How to Tell an Employee They Didn’t Get a Pay Raise or Promotion

Posted February 8, 2018 by Moses Balian in Managing Your Team
Conversations about compensation and titles can be uncomfortable, especially when you have to tell an employee no. These tips can help.

Raises and promotions are the gold standard for recognizing an employee’s contributions to their company. Higher compensation and greater responsibility signify personal growth and successful alignment with performance milestones and business objectives.

Unfortunately, not everyone can get promoted or be the recipient of a pay raise each time they’re granted. Whether due to budget constraints, the needs of the business, or an employee not exceeding performance expectations, individuals on your staff will ultimately be passed up for one of these career growth opportunities now and then.

When you know that someone will be disappointed by a raise or promotion decision, the worst thing you can say is nothing.

Managers, especially at smaller companies, generally have a sense of when employees feel like a raise or promotion is on the horizon. The employee’s hopefulness may be based on the career development of those around them and the length of time since their last increase, or it may be completely unfounded. Regardless, when you know that someone will be disappointed by a raise or promotion decision, the worst thing you can say is nothing.

Your company’s decision not to promote someone or raise their pay will ultimately be due to one of three reasons:

  1. They didn’t earn it
  2. It doesn’t suit the needs of the business
  3. There isn’t enough money

Reasons to Withhold a Promotion or Raise

Reason 1: Performance

When someone is passed up for a pay raise or doesn’t get promoted due to their performance, they might not have even been expecting one. If an employee does broach the topic, it could accompany a decline in their morale as a result of witnessing the promotion of others around them.

Related Article: 10 Affordable Ways to Boost Team Morale at Your Company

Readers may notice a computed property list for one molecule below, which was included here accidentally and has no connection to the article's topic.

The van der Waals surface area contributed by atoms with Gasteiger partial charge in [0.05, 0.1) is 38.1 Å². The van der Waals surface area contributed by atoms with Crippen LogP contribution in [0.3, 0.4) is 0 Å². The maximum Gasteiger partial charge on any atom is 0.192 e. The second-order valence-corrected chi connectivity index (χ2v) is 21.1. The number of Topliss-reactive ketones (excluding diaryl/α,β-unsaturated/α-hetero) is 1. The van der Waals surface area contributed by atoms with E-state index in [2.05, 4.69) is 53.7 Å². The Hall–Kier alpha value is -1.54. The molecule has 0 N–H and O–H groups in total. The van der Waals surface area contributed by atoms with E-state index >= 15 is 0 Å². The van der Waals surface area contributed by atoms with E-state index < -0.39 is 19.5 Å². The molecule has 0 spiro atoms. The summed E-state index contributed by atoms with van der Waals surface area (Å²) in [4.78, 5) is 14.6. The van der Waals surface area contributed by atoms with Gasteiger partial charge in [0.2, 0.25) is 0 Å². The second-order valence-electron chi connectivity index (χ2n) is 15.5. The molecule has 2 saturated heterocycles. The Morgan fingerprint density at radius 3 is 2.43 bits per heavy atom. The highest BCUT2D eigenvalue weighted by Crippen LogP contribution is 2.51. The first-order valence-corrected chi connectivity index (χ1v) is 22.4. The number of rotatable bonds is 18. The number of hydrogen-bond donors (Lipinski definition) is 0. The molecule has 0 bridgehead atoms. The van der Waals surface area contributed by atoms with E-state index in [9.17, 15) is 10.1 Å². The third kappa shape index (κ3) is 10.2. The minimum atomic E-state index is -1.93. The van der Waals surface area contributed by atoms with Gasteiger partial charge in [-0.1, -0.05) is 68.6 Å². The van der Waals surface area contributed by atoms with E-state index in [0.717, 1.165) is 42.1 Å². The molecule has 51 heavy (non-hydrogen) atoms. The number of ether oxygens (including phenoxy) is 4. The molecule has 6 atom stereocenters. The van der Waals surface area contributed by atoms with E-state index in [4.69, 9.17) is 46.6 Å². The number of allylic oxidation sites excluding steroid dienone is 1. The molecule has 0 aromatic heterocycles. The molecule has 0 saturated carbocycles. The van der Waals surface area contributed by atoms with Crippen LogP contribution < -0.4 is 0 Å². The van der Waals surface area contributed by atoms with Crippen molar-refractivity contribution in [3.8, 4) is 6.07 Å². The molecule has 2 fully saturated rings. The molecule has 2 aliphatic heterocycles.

Should the employee approach you, their manager, or HR, don’t host the conversation off-the-cuff. Schedule time a few days in the future for a formal discussion. This can be an invaluable opportunity for a solid, but not exceptional, performer to receive valuable and actionable feedback as to where they can improve.

Come prepared. What do you want to say, and how do you want to say it? Open the conversation by explicitly stating the objective of the meeting. “We’re having this conversation to discuss the company’s decision not to promote you at this time on the basis of performance.”

First, listen. The employee might be upset, and just needs to be heard. Allow them this release, so that the conversation can continue productively. Don’t interject with justifications. Manage any gut emotional reactions you may be feeling. If they pause expectantly, you can say, “Thank you for your feedback, anything else?” You’re a diplomat — seek to understand. You do not have to indicate agreement.

Once they’ve shared their perspective, close that part of the conversation. “Great, let’s continue by talking about ways where you can improve your performance, so that next time you can be considered for an advancement opportunity.” Keep the conversation on track, and always look forward. Only reference past instances that may have adversely affected their performance for the sake of coaching, not to scrutinize. Seek closure and clarify expectations.